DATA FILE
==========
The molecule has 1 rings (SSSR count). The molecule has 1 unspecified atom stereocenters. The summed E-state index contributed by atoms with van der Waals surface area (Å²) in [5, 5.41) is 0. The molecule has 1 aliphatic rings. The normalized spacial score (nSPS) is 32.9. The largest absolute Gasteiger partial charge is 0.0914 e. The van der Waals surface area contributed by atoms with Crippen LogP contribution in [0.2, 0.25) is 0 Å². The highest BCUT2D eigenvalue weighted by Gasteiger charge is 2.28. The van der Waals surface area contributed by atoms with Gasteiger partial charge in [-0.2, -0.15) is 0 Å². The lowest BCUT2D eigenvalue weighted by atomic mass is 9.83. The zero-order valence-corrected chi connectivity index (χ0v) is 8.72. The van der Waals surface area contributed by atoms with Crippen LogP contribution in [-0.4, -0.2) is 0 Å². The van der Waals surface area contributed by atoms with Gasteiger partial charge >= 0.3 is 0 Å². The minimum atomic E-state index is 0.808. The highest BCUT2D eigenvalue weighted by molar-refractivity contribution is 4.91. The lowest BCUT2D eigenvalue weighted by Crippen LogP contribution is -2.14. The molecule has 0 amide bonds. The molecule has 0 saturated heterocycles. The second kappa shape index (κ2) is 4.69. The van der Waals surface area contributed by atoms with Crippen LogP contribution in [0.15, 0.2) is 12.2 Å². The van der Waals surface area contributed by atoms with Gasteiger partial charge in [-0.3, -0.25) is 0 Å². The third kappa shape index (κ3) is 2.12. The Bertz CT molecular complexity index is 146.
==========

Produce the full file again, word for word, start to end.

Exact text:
The molecule has 1 rings (SSSR count). The molecule has 1 unspecified atom stereocenters. The summed E-state index contributed by atoms with van der Waals surface area (Å²) in [5, 5.41) is 0. The molecule has 1 aliphatic rings. The normalized spacial score (nSPS) is 32.9. The largest absolute Gasteiger partial charge is 0.0914 e. The van der Waals surface area contributed by atoms with Crippen LogP contribution in [0.2, 0.25) is 0 Å². The highest BCUT2D eigenvalue weighted by Gasteiger charge is 2.28. The van der Waals surface area contributed by atoms with Gasteiger partial charge in [-0.2, -0.15) is 0 Å². The lowest BCUT2D eigenvalue weighted by atomic mass is 9.83. The zero-order valence-corrected chi connectivity index (χ0v) is 8.72. The van der Waals surface area contributed by atoms with Crippen LogP contribution in [-0.4, -0.2) is 0 Å². The van der Waals surface area contributed by atoms with Gasteiger partial charge >= 0.3 is 0 Å². The minimum atomic E-state index is 0.808. The highest BCUT2D eigenvalue weighted by molar-refractivity contribution is 4.91. The lowest BCUT2D eigenvalue weighted by Crippen LogP contribution is -2.14. The molecule has 0 amide bonds. The molecule has 0 saturated heterocycles. The second kappa shape index (κ2) is 4.69. The van der Waals surface area contributed by atoms with Crippen LogP contribution in [0.15, 0.2) is 12.2 Å². The van der Waals surface area contributed by atoms with Gasteiger partial charge in [-0.3, -0.25) is 0 Å². The third kappa shape index (κ3) is 2.12. The Bertz CT molecular complexity index is 146.